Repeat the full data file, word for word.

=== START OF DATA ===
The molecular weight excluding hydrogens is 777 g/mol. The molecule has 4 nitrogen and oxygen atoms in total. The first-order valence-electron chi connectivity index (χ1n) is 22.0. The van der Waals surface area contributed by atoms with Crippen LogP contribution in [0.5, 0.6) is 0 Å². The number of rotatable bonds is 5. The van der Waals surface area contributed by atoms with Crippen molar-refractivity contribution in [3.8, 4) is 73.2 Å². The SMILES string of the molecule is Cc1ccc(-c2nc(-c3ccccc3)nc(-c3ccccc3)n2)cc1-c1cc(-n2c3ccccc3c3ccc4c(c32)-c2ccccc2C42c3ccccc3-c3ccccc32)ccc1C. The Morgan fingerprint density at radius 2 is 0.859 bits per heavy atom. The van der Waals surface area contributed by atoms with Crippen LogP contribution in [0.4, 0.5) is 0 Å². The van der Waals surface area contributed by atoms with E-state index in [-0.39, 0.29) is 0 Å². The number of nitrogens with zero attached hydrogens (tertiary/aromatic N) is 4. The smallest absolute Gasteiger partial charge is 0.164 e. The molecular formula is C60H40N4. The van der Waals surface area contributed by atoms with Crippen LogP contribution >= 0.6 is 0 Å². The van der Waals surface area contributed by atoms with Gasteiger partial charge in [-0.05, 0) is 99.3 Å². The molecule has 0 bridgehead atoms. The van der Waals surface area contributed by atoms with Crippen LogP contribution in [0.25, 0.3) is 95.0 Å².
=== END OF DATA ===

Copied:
The molecular weight excluding hydrogens is 777 g/mol. The molecule has 4 nitrogen and oxygen atoms in total. The first-order valence-electron chi connectivity index (χ1n) is 22.0. The van der Waals surface area contributed by atoms with Crippen LogP contribution in [0.5, 0.6) is 0 Å². The number of rotatable bonds is 5. The van der Waals surface area contributed by atoms with Crippen molar-refractivity contribution in [3.8, 4) is 73.2 Å². The SMILES string of the molecule is Cc1ccc(-c2nc(-c3ccccc3)nc(-c3ccccc3)n2)cc1-c1cc(-n2c3ccccc3c3ccc4c(c32)-c2ccccc2C42c3ccccc3-c3ccccc32)ccc1C. The Morgan fingerprint density at radius 2 is 0.859 bits per heavy atom. The van der Waals surface area contributed by atoms with Crippen LogP contribution in [0.4, 0.5) is 0 Å². The van der Waals surface area contributed by atoms with E-state index in [-0.39, 0.29) is 0 Å². The number of nitrogens with zero attached hydrogens (tertiary/aromatic N) is 4. The smallest absolute Gasteiger partial charge is 0.164 e. The molecular formula is C60H40N4. The van der Waals surface area contributed by atoms with Crippen LogP contribution >= 0.6 is 0 Å². The van der Waals surface area contributed by atoms with Gasteiger partial charge in [-0.05, 0) is 99.3 Å². The molecule has 0 bridgehead atoms. The van der Waals surface area contributed by atoms with Crippen LogP contribution in [0.25, 0.3) is 95.0 Å².